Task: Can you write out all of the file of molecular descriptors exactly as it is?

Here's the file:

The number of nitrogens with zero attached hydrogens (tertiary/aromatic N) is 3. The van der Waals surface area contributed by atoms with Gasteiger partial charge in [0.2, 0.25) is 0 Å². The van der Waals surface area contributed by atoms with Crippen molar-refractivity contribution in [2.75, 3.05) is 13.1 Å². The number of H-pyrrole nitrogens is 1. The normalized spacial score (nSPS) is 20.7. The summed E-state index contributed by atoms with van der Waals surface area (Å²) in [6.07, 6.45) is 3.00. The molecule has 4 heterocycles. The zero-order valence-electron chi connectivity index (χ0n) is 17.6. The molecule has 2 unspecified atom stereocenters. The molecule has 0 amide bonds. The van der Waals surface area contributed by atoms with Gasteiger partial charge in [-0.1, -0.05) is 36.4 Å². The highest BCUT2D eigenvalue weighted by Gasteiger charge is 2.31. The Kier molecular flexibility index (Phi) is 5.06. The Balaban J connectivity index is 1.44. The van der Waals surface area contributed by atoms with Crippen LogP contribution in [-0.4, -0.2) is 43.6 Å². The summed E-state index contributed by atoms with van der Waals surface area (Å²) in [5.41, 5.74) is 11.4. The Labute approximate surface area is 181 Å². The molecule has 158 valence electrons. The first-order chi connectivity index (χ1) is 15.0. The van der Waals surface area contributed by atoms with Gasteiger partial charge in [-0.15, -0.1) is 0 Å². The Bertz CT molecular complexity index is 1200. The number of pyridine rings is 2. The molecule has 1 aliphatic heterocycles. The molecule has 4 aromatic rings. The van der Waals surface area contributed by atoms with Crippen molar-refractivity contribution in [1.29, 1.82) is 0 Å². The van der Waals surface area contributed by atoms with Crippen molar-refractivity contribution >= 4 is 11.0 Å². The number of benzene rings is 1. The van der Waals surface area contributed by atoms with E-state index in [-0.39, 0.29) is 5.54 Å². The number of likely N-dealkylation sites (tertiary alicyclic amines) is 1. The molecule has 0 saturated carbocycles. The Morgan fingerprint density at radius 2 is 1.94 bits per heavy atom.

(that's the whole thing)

The number of nitrogens with zero attached hydrogens (tertiary/aromatic N) is 3. The van der Waals surface area contributed by atoms with Gasteiger partial charge in [0.2, 0.25) is 0 Å². The van der Waals surface area contributed by atoms with Crippen molar-refractivity contribution in [2.75, 3.05) is 13.1 Å². The number of H-pyrrole nitrogens is 1. The normalized spacial score (nSPS) is 20.7. The summed E-state index contributed by atoms with van der Waals surface area (Å²) in [6.07, 6.45) is 3.00. The molecule has 4 heterocycles. The zero-order valence-electron chi connectivity index (χ0n) is 17.6. The molecule has 2 unspecified atom stereocenters. The molecule has 0 amide bonds. The van der Waals surface area contributed by atoms with Gasteiger partial charge in [-0.1, -0.05) is 36.4 Å². The highest BCUT2D eigenvalue weighted by Gasteiger charge is 2.31. The Kier molecular flexibility index (Phi) is 5.06. The Balaban J connectivity index is 1.44. The van der Waals surface area contributed by atoms with Crippen LogP contribution in [-0.4, -0.2) is 43.6 Å². The summed E-state index contributed by atoms with van der Waals surface area (Å²) in [5.41, 5.74) is 11.4. The Labute approximate surface area is 181 Å². The molecule has 158 valence electrons. The first-order chi connectivity index (χ1) is 15.0. The van der Waals surface area contributed by atoms with Gasteiger partial charge in [-0.15, -0.1) is 0 Å². The Bertz CT molecular complexity index is 1200. The number of pyridine rings is 2. The molecule has 1 aliphatic heterocycles. The molecule has 4 aromatic rings. The van der Waals surface area contributed by atoms with Crippen molar-refractivity contribution in [1.29, 1.82) is 0 Å². The van der Waals surface area contributed by atoms with Crippen molar-refractivity contribution >= 4 is 11.0 Å². The number of benzene rings is 1. The van der Waals surface area contributed by atoms with E-state index in [-0.39, 0.29) is 5.54 Å². The number of likely N-dealkylation sites (tertiary alicyclic amines) is 1. The molecule has 0 saturated carbocycles. The Morgan fingerprint density at radius 2 is 1.94 bits per heavy atom.